Why you need direct marketing

  • Opinion
  • February 5, 2016
  • Antony Ede
Why you need direct marketing

More than a century after its conception, direct marketing is finally coming of age. The emergence of technologies such as targeting engines, email and laser printing, which can create personalised and targeted content, have created an explosion of growth in direct marketing.

It’s not surprising when you realise that while 2 percent would be considered a good response rate for a typical untargeted piece of communications, truly personalised communications can achieve more than 60 percent. I’m not talking about a handful of different versions of an email to some different customer segments. I’m talking about a piece of communications in which every aspect - the message, the creative, the offer, the products and the channel - are all targeted to the recipient.

Imagine a world where all marketing communications are 30 times more effective than they are today, because that’s the world in which we’ll live within the next decade. Therefore, the reason that you should be upskilling on direct marketing is because soon all marketing will be direct and indirect marketing will disappear altogether.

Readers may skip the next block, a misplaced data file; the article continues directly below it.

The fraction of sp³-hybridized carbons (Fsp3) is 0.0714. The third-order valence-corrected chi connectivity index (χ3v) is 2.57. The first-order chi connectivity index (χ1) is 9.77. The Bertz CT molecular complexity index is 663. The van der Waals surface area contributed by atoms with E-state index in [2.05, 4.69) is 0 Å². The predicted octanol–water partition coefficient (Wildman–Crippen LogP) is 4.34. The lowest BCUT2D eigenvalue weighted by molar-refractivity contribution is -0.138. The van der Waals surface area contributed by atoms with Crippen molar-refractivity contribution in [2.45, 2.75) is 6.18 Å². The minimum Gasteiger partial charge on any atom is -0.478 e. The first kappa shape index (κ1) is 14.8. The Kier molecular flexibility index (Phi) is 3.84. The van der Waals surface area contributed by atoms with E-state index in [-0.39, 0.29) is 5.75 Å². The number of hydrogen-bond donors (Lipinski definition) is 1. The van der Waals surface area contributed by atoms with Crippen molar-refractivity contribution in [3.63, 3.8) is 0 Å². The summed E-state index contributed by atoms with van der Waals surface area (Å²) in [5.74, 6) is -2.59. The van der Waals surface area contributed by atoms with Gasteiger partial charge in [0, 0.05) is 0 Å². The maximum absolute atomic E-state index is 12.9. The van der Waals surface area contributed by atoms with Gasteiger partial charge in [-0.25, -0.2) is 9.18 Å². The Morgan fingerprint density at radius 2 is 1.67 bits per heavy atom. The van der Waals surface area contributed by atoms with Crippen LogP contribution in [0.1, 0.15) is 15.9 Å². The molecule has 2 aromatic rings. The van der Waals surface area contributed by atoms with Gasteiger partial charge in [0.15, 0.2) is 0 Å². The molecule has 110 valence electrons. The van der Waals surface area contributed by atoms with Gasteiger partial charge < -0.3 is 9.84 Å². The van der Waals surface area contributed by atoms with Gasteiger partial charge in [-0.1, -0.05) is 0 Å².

This process is already well underway. Digital and on-demand video and radio services are significantly growing in market share at the expense of traditional broadcast services. This is important, because once these traditional broadcast services transition to digital and on-demand, it’s possible to identify an individual, track them over time and target specific ads to them. Tesco, the UK’s largest supermarket, recently trialled a service called Clubcard TV which allowed users to access TV and movie content if they signed up with their Tesco Clubcard, which is Tesco’s loyalty scheme. The content was ad supported and the ads were targeted using data on what users actually bought in their supermarket shopping. For example, a user who purchases a lot of healthy options during the usual weekly shop could be targeted for an ad about a new heath food product.

This trend isn’t just affecting broadcast media: print, indoor and even outdoor media are all digitising. Thanks to facial recognition and other biometric technologies, Minority Report style targeted outdoor advertising is already in the works by big names such as Microsoft and Panasonic. These technologies use cameras and machine learning algorithms to match faces with more than 99 percent accuracy. That means a person could be tracked anywhere over time and advertising can be targeted specifically to them.

We are on an unstoppable march towards more data driven and personalised advertising across all advertising channels. This is being pushed forward by huge increases in performance that targeting and personalisation deliver. The skills required to execute a marketing plan like this are very different from those that exist in the average marketing team today. All businesses should be looking at the capabilities that they are developing in this space to ensure that they are well positioned for this future.

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